Collaboration with the Global Fund
The United States is deeply committed to the success of the Global Fund to Fight AIDS, Tuberculosis, and Malaria (Global Fund) as a central element of the global response to the three diseases. Our investment in the Global Fund is a vital element of our response to the three diseases and under the Global Health Initiative.
The Global Fund is based on a unique model that relies on partnerships among governments; civil society, including community and faith-based organizations; international organizations; bilateral and multilateral donors; the private sector; and affected communities in the fight against HIV/AIDS, TB, and malaria. Founded in January 2002 as an independent, non-profit foundation under Swiss law, the Global Fund operates as a financing instrument – not as an implementing entity – to attract and disburse additional resources to prevent and treat these three deadly diseases. The Global Fund allows donors to pool their resources and finance essential programs in resource-constrained settings. Through its programs, the Global Fund promotes country ownership, empowers civil society, and encourages multi-sectoral responses. The U.S. Government, as a founding member of the Global Fund and its first and largest donor, continues to play a leadership role in ensuring the success of this important international effort.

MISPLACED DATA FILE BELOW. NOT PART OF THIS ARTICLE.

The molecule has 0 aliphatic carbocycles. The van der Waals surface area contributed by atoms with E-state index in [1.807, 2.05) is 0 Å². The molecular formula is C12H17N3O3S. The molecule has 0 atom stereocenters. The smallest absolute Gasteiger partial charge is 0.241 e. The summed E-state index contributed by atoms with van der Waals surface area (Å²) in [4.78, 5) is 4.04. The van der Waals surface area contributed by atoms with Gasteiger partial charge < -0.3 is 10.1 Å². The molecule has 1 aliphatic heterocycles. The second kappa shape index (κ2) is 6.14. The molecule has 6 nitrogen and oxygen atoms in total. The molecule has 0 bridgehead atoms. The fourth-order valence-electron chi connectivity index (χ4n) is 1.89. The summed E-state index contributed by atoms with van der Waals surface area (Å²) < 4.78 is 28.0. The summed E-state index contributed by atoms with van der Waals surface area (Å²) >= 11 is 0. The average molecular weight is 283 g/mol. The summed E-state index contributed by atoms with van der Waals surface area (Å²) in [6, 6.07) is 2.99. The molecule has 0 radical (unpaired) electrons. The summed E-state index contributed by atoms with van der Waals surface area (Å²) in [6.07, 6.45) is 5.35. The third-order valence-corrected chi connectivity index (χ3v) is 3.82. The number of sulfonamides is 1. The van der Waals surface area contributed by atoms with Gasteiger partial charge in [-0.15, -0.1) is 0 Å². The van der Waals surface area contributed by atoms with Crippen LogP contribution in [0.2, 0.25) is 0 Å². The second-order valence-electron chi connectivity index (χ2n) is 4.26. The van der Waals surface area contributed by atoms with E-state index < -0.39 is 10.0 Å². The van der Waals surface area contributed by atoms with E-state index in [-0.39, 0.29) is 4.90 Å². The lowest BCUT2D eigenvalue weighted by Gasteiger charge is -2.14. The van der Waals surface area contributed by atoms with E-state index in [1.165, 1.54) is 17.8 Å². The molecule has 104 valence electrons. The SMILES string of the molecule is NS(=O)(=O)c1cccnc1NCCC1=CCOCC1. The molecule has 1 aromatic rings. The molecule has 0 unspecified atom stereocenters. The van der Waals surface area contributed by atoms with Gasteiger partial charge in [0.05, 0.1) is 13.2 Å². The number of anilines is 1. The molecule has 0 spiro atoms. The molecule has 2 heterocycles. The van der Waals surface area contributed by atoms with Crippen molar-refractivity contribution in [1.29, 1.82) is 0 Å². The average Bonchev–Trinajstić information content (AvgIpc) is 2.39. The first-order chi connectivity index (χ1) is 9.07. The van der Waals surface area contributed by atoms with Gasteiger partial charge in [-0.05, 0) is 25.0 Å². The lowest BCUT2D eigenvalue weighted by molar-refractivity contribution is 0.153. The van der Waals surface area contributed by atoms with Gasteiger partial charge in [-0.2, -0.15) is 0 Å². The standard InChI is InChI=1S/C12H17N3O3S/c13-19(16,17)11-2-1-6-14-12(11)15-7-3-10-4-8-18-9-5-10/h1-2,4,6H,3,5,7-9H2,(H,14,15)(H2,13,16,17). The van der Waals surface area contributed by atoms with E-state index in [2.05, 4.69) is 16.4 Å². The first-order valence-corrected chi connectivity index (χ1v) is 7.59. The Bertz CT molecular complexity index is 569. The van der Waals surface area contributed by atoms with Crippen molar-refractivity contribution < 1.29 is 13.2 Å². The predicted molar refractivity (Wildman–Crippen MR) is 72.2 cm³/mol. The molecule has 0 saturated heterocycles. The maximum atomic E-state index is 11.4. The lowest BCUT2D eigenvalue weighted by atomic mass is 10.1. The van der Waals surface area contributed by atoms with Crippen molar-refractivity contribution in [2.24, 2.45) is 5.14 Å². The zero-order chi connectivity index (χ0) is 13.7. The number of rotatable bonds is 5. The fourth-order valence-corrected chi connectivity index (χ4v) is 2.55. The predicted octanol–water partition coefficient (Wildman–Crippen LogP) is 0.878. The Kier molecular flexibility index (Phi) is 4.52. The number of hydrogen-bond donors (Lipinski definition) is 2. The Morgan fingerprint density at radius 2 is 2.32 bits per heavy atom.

The U.S. Government is the largest single contributor to the Global Fund, having contributed approximately $5.1 billion to the Global Fund since its inception in 2001. As a sign of the U.S. Government’s deep and continued commitment to the Global Fund, at the Third Replenishment meeting in October 2010, the Obama Administration made a pledge to seek $4 billion for the Global Fund over U.S. Fiscal Years 2011-2013. This pledge is linked to a Call to Action to our fellow donors, implementing country partners and other stakeholders to develop and implement a comprehensive set of reforms to maximize the impact of Global Fund grants.